3

You know this sudo stuff:

Defaults env_reset

which makes environment injection impossible. I was wandering if this functionality can be obtained from bash script directly, 'from inside'?

At least part of it can, that is for sure. Example:

#!/usr/bin/env php
<?php
//...

// sanitizes $PATH
putenv("PATH=/usr/local/sbin:/usr/local/bin:/usr/sbin:/usr/bin:/sbin:/bin"); 

// unsets $LD_LIBRARY_PATH, as it should be in Ubuntu
putenv('LD_LIBRARY_PATH');
//...

Can we do env_reset in running script like sudo does and how?

EDIT:

I'm not looking for the way to do it 'from outside' like env -i command but from inside of script itself. My intention is to ensure security no matter who (what user) and how(under which circumstances, i.e. env variables) runs it.

  • Possible duplicate of How to run a program in a clean environment in bash? – Kusalananda Feb 2 '17 at 14:45
  • @Kusalananda why duplicate? I'm not after empty environment nor the way to do it 'from outside' like env -i. – Miloš Đakonović Feb 2 '17 at 14:50
  • the php script might be a little distracting, if you're asking about bash; the syntax for clearing an environment will differ among scripting languages. For reference, sudo's environment handling – Jeff Schaller Feb 2 '17 at 15:00
  • What are the security concerns? If you want to be sure of getting a clean environment, then env -i bash --norc --noprofile will give you that. Apart from that, just list the environment variables and unset them, one by one. – Kusalananda Feb 2 '17 at 15:14
5

bash itself uses some environment variables. By the time bash is started and ready to interpret its first command, it's already too late, a malicious environment can have had bash do damage already.

You need the environment to have been sanitized before bash is called. You can wipe the environment with the clearenv() C function on most systems or you could just call execve() on your script and pass an empty list in the envp parameter.

Even with a script that contains:

#! /bin/bash -
:

(: being a special builtin), if the environment contains SHELLOPTS=xtrace PS4='$(reboot)', the reboot command will be invoked upon :.

If bash is dynamically linked, LD_PRELOAD/LD_LIBRARY_PATH can make bash run arbitrary code as soon as it's invoked.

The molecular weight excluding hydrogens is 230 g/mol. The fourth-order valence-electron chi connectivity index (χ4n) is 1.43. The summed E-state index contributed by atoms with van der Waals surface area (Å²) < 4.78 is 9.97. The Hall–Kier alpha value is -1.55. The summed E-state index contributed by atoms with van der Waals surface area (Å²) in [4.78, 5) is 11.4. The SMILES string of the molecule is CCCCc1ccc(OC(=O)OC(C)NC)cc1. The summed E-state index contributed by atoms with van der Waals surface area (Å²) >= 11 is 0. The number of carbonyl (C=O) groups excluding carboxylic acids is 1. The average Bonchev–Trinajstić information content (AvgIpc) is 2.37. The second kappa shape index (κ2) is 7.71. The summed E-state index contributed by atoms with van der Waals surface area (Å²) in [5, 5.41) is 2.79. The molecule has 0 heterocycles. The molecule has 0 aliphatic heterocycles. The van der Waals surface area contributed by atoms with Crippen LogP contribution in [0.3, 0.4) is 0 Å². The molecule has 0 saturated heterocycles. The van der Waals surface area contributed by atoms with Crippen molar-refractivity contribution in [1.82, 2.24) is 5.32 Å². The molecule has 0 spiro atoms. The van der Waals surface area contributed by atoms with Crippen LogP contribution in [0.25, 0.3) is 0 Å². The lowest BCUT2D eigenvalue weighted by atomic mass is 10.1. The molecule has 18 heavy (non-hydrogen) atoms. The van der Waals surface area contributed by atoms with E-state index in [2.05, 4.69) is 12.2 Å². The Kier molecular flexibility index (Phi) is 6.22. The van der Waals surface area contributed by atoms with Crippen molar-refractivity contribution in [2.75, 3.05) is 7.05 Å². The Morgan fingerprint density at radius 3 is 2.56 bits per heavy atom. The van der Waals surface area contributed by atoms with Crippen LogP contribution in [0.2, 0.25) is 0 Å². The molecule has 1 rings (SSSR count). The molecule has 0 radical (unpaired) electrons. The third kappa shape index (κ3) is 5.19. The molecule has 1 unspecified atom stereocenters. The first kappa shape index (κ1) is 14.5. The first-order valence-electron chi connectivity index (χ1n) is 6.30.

bash also honours the locale's charset for its parsing, so with LOCPATH and LC_* variables, you can have even the #! /bin/bash - line invoke arbitrary code (by making #!/bina characters blanks for instance).

See also:

env SHELLOPTS=noexec any-bash-script

That stops bash from doing anything.

Those are just a few examples.

Also note that the environment variables are not the only things that a command inherits on startup and that may affect its behaviour (like arguments, umask, limits, current working directory, open file descriptors, signal disposition, controlling terminal...).

1

You can find your exports with export -p or simply export, and replace the declare -x with declare +x on each line to unexport it:

eval "$(export|sed s/-/+/)"

If you put this at the beginning of your script, then no environment variables will be passed through to the programs it executes unless you explicitly export them yourself. You'll probably want to export locale and TZ variables, and TERM, and more...

  • No, even eval "$(export)" is an arbitrary command injection vulnerability. Try env -i '$(reboot)=x' bash -c export for instance. – Stéphane Chazelas Feb 2 '17 at 17:49
  • That part was fixed in bash-4.4 though. – Stéphane Chazelas Feb 2 '17 at 17:55
  • My bash correctly quotes its declare -x output, so that's not an issue. I do like the PS4 attack in your answer, @Stéphane - very clever! – Toby Speight Feb 2 '17 at 18:03

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